Academic Publication

Safeguarding Europe’s livelihoods: Mitigating the employment impact of COVID-19

David Chinn
Julia Klier
Sebastian Stern
Sahil Tesfu
McKinsey and Company
Publication Year:
  • SDG 3 - Good Health and Well-Being
  • SDG 5 - Gender Equality
  • SDG 8 - Decent Work and Economic Growth
  • SDG 9 - Industry, Innovation and Infrastructure

The COVID-19 pandemic has put tens of millions of jobs at risk. Examining the industries, occupations and demographics most in peril can help decision makers shape targeted and rapid responses.

After weeks of determined public-health efforts, Europe appears to have bought itself a much-needed moment of relief in the fight against COVID-19. Even in heavily affected countries such as Italy and Spain, infection rates have started to slow down, mostly because of the stringent lockdown measures enacted by governments. However, with the absolute numbers of infections and deaths still on the rise, and the grim economic consequences of lockdown and physical-distancing regulations slowly materializing, leaders still face the dual imperative of safeguarding lives and livelihoods.

The 2008–09 financial crisis provides a sobering analogy: it began as a financial shock but soon spilled over into the real economy. The COVID-19 pandemic, in turn, is a public-health crisis that is now beginning to take its toll on the real economy—primarily because the lockdown measures that were taken to protect lives have severe consequences for businesses and their employees. With economic activity in many sectors having ground to a near standstill, many businesses are struggling to uphold their financial obligations. And with uncertainty looming large, many companies are considering adjustments in their workforce. This could potentially put millions of jobs at risk through reductions in hours or pay, temporary furloughs, or permanent layoffs.

Our analysis, based on occupation-level data, estimates that the COVID-19 crisis could leave up to 59 million jobs at risk1 in Europe—a staggering 26 percent of total employment in the 27 member countries of the European Union (EU-27), plus the United Kingdom (EU-28). Naturally, the level of risk will vary greatly among occupations and industries, depending on whether they are system relevant or not, how closely they are performed in physical proximity to others, how much of the work can be done remotely through technology, and potential changes in demand as the crisis evolves.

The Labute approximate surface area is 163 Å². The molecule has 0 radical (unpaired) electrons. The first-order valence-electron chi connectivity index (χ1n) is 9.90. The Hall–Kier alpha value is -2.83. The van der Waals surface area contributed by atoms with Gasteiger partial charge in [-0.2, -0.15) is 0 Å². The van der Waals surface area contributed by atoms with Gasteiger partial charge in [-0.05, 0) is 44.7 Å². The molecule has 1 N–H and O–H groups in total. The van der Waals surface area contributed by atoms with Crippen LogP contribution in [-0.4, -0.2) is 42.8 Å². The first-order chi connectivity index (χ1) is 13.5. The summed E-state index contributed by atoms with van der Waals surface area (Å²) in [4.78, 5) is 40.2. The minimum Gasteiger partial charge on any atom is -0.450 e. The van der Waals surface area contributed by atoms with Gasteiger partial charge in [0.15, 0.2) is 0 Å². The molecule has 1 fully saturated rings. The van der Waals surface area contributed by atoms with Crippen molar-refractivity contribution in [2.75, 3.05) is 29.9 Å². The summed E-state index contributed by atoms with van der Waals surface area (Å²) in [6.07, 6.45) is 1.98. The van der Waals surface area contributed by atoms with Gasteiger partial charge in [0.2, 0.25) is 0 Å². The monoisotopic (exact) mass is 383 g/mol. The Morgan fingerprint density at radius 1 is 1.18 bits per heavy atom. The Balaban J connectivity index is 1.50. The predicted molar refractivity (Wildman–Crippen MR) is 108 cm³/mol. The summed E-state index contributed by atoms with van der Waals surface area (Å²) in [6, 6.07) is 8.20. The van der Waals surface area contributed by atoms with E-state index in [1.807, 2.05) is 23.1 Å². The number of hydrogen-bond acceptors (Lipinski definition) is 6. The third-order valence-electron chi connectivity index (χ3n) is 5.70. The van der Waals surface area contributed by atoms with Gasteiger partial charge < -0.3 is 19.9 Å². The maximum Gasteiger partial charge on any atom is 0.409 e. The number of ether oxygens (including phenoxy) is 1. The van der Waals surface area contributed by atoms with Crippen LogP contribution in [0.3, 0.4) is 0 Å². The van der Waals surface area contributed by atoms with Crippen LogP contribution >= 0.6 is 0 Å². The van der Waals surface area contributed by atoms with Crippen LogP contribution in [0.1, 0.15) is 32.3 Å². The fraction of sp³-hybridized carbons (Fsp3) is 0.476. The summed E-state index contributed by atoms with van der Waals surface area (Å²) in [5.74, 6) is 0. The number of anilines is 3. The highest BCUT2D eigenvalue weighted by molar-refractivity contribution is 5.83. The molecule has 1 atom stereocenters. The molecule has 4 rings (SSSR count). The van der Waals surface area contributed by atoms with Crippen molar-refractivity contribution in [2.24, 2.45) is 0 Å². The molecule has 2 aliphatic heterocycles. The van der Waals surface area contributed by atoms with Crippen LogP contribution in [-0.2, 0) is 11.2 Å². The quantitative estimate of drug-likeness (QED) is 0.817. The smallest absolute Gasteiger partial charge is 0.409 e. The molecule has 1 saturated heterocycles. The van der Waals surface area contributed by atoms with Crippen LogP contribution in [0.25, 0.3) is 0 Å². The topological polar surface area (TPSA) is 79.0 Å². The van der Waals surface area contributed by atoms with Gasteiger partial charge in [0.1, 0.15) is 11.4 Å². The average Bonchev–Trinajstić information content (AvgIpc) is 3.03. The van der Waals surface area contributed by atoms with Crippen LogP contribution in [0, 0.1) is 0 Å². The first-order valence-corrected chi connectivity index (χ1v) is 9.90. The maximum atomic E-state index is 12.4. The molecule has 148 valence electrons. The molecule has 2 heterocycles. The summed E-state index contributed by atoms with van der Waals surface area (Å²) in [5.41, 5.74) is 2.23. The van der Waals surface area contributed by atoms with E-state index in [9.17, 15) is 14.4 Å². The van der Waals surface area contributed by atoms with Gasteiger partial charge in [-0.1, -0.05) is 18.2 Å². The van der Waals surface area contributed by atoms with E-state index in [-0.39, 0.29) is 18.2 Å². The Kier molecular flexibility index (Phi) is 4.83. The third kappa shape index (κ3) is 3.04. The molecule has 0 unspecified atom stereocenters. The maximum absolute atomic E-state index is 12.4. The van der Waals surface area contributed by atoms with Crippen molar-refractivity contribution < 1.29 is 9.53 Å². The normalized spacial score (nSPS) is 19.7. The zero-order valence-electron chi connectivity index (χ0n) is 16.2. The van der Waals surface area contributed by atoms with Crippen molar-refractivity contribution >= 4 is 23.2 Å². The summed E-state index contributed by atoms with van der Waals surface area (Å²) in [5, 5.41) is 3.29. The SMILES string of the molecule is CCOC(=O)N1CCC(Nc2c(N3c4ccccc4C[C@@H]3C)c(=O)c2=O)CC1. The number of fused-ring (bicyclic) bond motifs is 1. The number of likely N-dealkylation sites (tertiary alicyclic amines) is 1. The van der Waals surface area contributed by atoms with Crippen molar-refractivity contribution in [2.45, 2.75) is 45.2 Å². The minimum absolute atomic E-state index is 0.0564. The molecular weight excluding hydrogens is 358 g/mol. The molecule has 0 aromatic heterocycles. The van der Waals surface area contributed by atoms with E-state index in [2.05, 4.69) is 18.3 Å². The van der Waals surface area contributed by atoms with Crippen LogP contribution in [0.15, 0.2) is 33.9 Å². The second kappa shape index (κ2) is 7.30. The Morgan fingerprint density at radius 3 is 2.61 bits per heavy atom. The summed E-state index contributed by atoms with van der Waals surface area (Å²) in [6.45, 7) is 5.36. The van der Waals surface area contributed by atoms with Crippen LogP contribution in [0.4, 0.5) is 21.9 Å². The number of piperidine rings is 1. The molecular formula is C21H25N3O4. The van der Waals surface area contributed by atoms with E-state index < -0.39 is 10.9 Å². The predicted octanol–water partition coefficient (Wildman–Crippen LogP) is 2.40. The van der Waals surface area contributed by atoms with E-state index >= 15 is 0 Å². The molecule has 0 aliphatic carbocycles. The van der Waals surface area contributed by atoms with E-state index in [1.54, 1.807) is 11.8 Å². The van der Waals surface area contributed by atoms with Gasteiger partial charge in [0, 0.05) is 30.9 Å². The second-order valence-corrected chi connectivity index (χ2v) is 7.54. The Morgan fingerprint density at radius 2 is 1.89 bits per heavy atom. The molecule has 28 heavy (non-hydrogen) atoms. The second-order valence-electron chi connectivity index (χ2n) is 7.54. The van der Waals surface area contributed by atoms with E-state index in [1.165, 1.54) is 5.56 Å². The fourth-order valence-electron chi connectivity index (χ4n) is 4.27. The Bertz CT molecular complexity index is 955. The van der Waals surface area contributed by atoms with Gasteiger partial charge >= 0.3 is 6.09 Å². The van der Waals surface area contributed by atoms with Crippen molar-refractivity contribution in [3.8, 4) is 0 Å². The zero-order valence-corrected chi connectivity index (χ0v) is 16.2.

Safeguarding jobs at risk in otherwise healthy, productive enterprises is imperative; losing those jobs would not only be a tragedy on an individual level but would also be very painful from an economic perspective. Every job has tangible economy-wide benefits as it supports consumption, saves on welfare spending, and avoids the adverse health effects that unemployment frequently brings. Europe must avoid the significant rise in unemployment witnessed during the 2008–09 financial crisis: the unemployment rate rose by 27 percent from 2008 to 2009 across the EU-28, and youth unemployment reached staggering heights, especially in some Southern European economies.2 Overall it took almost ten years for EU-28 labor markets to recover, with great variance among European countries, and countries such as Greece, Portugal, and Spain have not reached precrisis employment levels.3 As estimates of the expected economic shock created by the pandemic far outstrip that of the financial crisis, mastering this challenge will be even more important in the current context.

We hope that our analysis will help build the case for swift and forceful action, improve the understanding of which jobs and groups are particularly vulnerable, and provide new insights on what can be done to mitigate the potential negative fallout.

European business leaders and governments, as well as the European Commission, have already begun to take decisive action to respond to the employment challenge—but much remains to be done. We therefore also identify a set of potential steps that business leaders and governments can take now to minimize the number of jobs at risk and to sketch a path forward once lockdown regulations start lifting.


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